Emeralds have been revered for millenia, especially for their saturated green colour. Sources range from ancient Egypt, Swat valley (modern Pakistan) and Austria to today’s iconic sources in Afghanistan, Brazil, Colombia and Zambia. Other producers today include Ethiopia and Madagascar.
As a result of their geological history emeralds commonly have fissures. Untreated (‘no oil’) high-quality emeralds withouth fissures are very rare. It is a common practice in the trade to treat emeralds by filling them with filler substances that enhance their clarity. Such treatments however need to be disclosed, as outlined in CIBJO’s Blue Books. SSEF has a full disclosure policy, which is why the filling substance (oil, artificial resin etc.) is identified on a report along with the amount of filler present (none, minor, moderate, significant).
The SSEF report number is the number given to the item when it is submitted for testing, and is a unique number. If an item is resubmitted later for a ‚recheck‘ after re-cutting or for a report update then the item obtains a new report number.
The photo of an emerald depicts the gem at the time of testing. The photo on an SSEF report is for representational purposes and does not necessarily represent actual colour, clarity or size. For size comparison purposes, approx. magnification used is provided under the photo on the report.
Weight of an emerald in carats, measured and stated with 3 digits. In the case of mounted jewellery, total weight corresponds to total weight of jewellery item(s) and is stated in grams. Estimated weight is an estimation -for example- for stones mounted in jewellery. The actual weight of a stone may be different to the estimated weight and can only be determined unmounted.
The shape and cut describe the outlining shape and cutting style of an examined gemstone. For jewellery items with several stones, a range of shapes and cuts may be stated, if these vary.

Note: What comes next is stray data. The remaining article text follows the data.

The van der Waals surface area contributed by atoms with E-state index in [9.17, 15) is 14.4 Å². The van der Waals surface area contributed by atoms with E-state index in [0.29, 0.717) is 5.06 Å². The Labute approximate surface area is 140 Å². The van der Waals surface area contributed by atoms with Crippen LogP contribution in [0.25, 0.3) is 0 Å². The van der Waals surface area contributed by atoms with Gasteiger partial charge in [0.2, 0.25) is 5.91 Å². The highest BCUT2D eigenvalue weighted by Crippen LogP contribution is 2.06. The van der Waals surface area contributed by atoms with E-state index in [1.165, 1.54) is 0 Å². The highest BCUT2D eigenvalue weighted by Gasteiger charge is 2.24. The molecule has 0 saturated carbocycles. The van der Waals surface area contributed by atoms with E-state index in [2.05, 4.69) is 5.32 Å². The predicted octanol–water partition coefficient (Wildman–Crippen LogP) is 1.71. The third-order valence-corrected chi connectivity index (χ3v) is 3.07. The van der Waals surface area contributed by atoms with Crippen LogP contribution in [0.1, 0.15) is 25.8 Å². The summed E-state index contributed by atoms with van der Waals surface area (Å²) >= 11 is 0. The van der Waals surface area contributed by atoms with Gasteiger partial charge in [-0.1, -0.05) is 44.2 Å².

The measurements are given at 2 decimal places. They generally represent length x width x height of a gemstone. For series of gemstones or gemstones in jewellery, a range of measurements may be stated on the report.
Colour description on an SSEF report for an emerald describes both the colour hue and the saturation of colour (e.g. green of medium saturation). The saturation scale for emeralds used by SSEF is:
The identification section of an SSEF report can include the variety name and the mineralogical group name of a gemstone. As such, for emeralds:
Emerald (natural variety of beryl)
A synthetic emerald would be clearly identified and labeled on a report in the identification section.
Emeralds are commonly enhanced (treated) in order to improve their clarity and appearance by reducing the visibility of fissures through the use of (colourless) fillers. Fillers can include oil, wax, natural resin (e.g. Canada balsam) and artificial resin. SSEF has a full disclosure policy stating the filler material (e.g. oil, artificial resin) and the amount of filler present at the time of testing in the examined emerald. The filler quantification scale for emeralds used by SSEF (based on LMHC terminology) is:
If an insignificant amount of filler (e.g. oil, artificial resin) is present in a stone, this is not mentioned on an SSEF report. This is in line with international LMHC guidelines. If cavities are present in addition to fissures, the report would clearly state the presence of both, and filler quantification is described as minor / moderate / significant.
Origin determination is an expert opinion. At SSEF origin determination relies on the analysis of microscopic features, trace element concentrations, and spectroscopic data of a coloured gemstone. The measured data pertaining to a specific client stone is then compared with our extensive reference collection and database of coloured gemstones of known origin, and scientific gemmological literature.